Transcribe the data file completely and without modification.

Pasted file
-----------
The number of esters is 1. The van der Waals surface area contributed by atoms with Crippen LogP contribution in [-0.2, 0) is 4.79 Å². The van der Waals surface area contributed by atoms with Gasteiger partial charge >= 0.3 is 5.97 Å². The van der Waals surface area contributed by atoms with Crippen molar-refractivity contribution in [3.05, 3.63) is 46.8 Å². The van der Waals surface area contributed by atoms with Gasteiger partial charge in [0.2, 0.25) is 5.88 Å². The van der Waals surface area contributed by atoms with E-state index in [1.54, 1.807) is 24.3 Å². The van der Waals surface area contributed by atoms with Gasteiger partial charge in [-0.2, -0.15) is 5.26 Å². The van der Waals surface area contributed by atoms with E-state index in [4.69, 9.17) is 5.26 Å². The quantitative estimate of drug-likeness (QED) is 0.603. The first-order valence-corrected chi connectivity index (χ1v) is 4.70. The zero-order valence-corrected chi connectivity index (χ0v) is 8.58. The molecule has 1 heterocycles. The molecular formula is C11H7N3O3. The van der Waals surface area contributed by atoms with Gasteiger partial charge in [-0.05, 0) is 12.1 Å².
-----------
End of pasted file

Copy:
The number of esters is 1. The van der Waals surface area contributed by atoms with Crippen LogP contribution in [-0.2, 0) is 4.79 Å². The van der Waals surface area contributed by atoms with Gasteiger partial charge >= 0.3 is 5.97 Å². The van der Waals surface area contributed by atoms with Crippen molar-refractivity contribution in [3.05, 3.63) is 46.8 Å². The van der Waals surface area contributed by atoms with Gasteiger partial charge in [0.2, 0.25) is 5.88 Å². The van der Waals surface area contributed by atoms with E-state index in [1.54, 1.807) is 24.3 Å². The van der Waals surface area contributed by atoms with Gasteiger partial charge in [-0.2, -0.15) is 5.26 Å². The van der Waals surface area contributed by atoms with E-state index in [4.69, 9.17) is 5.26 Å². The quantitative estimate of drug-likeness (QED) is 0.603. The first-order valence-corrected chi connectivity index (χ1v) is 4.70. The zero-order valence-corrected chi connectivity index (χ0v) is 8.58. The molecule has 1 heterocycles. The molecular formula is C11H7N3O3. The van der Waals surface area contributed by atoms with Gasteiger partial charge in [-0.05, 0) is 12.1 Å².